- Listen to stories of successful overcomers. The simple act of hearing from people who not only went through what you went through, but who have successfully healed from it will give you hope that you can heal too. But be careful when doing this as it could further trigger your own trauma so you will want to do this when you’re feeling in the right frame of mind and, if possible, around supportive people who can help be there for you if you do get triggered. But listening to successful overcomers will give you the sense of, “hey, I can overcome too.”
- Practice “releasing techniques.” For example, you can “release” your trauma through journaling your feelings or even writing an objective letter to yourself for how to overcome what you’ve been through. You can even release your trauma by saying “trauma get out of my soul” similar to how athletes like Muhammad Ali would say “I am the greatest.” In other words, the more you release trauma from your mind and emotions through simple techniques the less power it will have over you.
Of course, these are only a few techniques you can use to overcome trauma. They were ones that have worked for me and ones that I’ve seen work for countless people around the world. Just know, though, that your trauma can be overcome and that you are not alone in this process.
Dear Dr. Rob: Do Celebrities Deserve To Be Bullied?
Dear Dr. Rob: Do Celebrities Deserve To Be Bullied?
As I’ve written about before, fame is a double edged sword. On the one hand, it provides some benefits like better service at restaurants and various other social and financial perks. On the other hand, it can cause many who get it to become depressed and act out in other self-harming ways because of the unimaginable pressures.
But the question is, given all of their influence and money to afford therapy and other protections the everyday public is not privy to, should celebrities be immune from being bullied? After all, they signed up for it so don’t they deserve to be human punching bags if we say so?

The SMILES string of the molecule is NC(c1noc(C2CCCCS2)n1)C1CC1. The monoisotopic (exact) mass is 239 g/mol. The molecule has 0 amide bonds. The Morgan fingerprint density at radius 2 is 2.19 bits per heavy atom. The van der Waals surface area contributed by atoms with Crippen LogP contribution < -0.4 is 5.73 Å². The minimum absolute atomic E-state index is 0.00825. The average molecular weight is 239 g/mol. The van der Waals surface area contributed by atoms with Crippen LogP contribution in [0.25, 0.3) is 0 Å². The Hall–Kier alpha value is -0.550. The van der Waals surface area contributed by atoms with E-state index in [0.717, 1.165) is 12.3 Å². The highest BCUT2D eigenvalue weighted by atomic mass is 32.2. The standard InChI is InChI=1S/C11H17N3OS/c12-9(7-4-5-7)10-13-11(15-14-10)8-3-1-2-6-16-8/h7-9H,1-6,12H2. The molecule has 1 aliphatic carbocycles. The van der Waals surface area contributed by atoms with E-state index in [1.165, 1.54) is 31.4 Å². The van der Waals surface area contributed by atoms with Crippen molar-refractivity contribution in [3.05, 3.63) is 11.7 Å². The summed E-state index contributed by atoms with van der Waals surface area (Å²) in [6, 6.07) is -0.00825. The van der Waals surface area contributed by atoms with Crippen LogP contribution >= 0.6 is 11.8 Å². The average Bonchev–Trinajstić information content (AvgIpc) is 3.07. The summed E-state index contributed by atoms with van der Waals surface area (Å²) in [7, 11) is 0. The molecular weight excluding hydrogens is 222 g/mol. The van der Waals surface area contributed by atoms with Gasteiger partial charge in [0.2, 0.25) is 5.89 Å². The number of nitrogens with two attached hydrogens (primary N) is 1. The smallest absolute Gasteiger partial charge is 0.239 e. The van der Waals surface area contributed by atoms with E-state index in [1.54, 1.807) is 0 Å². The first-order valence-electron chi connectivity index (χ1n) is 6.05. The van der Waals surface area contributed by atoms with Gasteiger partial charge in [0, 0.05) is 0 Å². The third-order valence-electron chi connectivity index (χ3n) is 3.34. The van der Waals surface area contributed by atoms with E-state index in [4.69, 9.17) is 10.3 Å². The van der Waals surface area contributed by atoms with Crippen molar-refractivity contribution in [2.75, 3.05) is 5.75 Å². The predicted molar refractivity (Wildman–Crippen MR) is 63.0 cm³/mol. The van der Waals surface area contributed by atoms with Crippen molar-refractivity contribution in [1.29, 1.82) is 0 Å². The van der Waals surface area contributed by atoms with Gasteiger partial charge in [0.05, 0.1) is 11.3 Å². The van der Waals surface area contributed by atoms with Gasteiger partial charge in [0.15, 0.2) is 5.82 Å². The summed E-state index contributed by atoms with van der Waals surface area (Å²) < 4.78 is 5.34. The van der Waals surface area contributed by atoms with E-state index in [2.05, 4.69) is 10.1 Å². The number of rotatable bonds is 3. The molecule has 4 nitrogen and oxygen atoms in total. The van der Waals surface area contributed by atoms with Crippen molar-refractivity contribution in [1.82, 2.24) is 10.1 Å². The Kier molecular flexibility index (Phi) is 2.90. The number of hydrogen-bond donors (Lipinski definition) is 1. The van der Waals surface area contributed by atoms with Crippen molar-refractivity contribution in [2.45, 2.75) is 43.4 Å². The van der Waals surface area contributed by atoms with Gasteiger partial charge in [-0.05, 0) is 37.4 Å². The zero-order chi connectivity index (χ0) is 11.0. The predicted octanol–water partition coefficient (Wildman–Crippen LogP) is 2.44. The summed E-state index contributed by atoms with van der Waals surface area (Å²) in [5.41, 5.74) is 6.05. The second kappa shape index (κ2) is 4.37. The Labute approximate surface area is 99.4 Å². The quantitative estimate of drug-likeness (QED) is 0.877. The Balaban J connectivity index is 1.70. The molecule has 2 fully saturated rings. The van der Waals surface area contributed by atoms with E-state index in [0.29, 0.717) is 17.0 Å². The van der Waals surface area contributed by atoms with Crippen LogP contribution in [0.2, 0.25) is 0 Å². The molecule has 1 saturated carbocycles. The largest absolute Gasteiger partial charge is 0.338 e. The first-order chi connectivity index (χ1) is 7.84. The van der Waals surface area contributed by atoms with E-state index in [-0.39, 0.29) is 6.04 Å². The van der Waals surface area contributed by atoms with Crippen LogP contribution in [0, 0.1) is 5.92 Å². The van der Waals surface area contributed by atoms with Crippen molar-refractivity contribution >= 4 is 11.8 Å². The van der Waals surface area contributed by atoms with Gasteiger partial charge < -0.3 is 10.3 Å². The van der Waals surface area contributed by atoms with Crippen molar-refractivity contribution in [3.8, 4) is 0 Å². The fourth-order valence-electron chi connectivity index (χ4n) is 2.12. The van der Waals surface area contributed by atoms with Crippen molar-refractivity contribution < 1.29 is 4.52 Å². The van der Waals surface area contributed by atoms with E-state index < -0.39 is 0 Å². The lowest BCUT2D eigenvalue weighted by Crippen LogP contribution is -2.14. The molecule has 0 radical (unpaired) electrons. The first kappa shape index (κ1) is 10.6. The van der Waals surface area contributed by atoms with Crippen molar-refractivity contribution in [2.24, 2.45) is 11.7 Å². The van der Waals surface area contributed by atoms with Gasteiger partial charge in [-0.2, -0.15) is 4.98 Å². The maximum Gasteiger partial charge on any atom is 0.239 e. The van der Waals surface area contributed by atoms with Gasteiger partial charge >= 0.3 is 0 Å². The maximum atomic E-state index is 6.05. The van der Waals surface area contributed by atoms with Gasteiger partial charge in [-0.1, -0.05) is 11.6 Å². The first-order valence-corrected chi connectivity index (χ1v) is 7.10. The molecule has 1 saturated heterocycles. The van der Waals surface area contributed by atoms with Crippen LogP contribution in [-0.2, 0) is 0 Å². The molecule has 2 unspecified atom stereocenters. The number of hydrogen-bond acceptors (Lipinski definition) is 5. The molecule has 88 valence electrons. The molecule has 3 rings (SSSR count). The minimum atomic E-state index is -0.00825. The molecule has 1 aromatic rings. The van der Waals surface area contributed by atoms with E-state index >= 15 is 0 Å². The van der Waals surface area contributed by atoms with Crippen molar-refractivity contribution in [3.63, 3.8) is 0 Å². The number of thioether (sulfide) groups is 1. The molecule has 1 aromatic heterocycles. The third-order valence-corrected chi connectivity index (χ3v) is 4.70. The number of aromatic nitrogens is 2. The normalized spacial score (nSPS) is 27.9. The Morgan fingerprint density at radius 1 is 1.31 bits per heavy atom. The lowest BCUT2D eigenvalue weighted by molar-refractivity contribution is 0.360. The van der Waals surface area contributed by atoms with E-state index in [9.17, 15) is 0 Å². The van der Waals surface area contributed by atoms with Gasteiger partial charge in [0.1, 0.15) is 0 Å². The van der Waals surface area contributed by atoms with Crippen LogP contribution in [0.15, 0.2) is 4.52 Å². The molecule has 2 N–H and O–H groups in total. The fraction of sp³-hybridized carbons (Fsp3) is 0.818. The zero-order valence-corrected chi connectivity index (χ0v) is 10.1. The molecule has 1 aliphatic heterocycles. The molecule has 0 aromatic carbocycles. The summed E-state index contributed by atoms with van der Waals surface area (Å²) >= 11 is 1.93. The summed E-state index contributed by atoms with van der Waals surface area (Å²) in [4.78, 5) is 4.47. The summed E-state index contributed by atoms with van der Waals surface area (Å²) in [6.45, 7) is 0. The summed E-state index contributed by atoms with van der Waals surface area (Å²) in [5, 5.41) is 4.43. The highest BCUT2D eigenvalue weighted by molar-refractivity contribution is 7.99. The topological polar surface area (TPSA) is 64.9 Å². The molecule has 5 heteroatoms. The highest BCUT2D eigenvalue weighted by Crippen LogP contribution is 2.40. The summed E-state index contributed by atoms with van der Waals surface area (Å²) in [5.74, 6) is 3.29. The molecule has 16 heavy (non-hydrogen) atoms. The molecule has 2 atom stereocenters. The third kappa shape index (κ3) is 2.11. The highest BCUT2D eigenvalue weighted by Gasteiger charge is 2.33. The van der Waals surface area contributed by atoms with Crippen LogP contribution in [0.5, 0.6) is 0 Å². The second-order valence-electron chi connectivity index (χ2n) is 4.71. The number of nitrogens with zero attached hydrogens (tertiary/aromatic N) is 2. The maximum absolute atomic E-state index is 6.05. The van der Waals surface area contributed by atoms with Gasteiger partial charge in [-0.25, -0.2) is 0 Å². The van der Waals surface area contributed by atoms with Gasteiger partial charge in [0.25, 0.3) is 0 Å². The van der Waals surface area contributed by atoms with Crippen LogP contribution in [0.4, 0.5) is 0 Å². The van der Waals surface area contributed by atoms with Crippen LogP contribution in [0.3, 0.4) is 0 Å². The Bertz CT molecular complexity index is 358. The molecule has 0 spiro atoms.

Although the modern celebrity often becomes a soulless object for society’s wish fulfillment and sometimes twisted protections, they don’t deserve to be bullied (as almost every celebrity will tell you they are – and often bullied by millions of people (have you ever heard of mean tweets?)). Nor do they deserve to be stalked, harassed, or turned into commodities from which to make money because they are people who deserve to be treated with dignity and respect just like everybody else.
That said, that doesn’t mean celebrities should be above being criticized – or above being held accountable – but it does mean that we need to dramatically redesign our relationship with celebrities as a culture so that it is not as toxic and superficial. It means we should stop hiding behind our anonymous screens sending them malicious and vile messages; it means that we should stop playing voyeuristic games with their love and personal lives; and it means that we should stop exalting them to the status of gods so that we can then crucify them if they do not live up to the perfect images we have built of them in our ever-changing artificial social hierarchies.
In a nutshell, being a celebrity doesn’t make one immune from the right to privacy or immune from feeling the mental and emotional effects of millions of people who, at any given time, could be bullying them. As a society, we no longer need to view our celebrities as if they are in a Roman Gladiator-like coliseum waiting to conquer or be conquered; we should instead view them as regular people who happen to have a little more name recognition than others. If we do this- instead of treating them like objects- we will not only help them live a healthier existence, we will help ourselves (and our culture) live healthier existence too.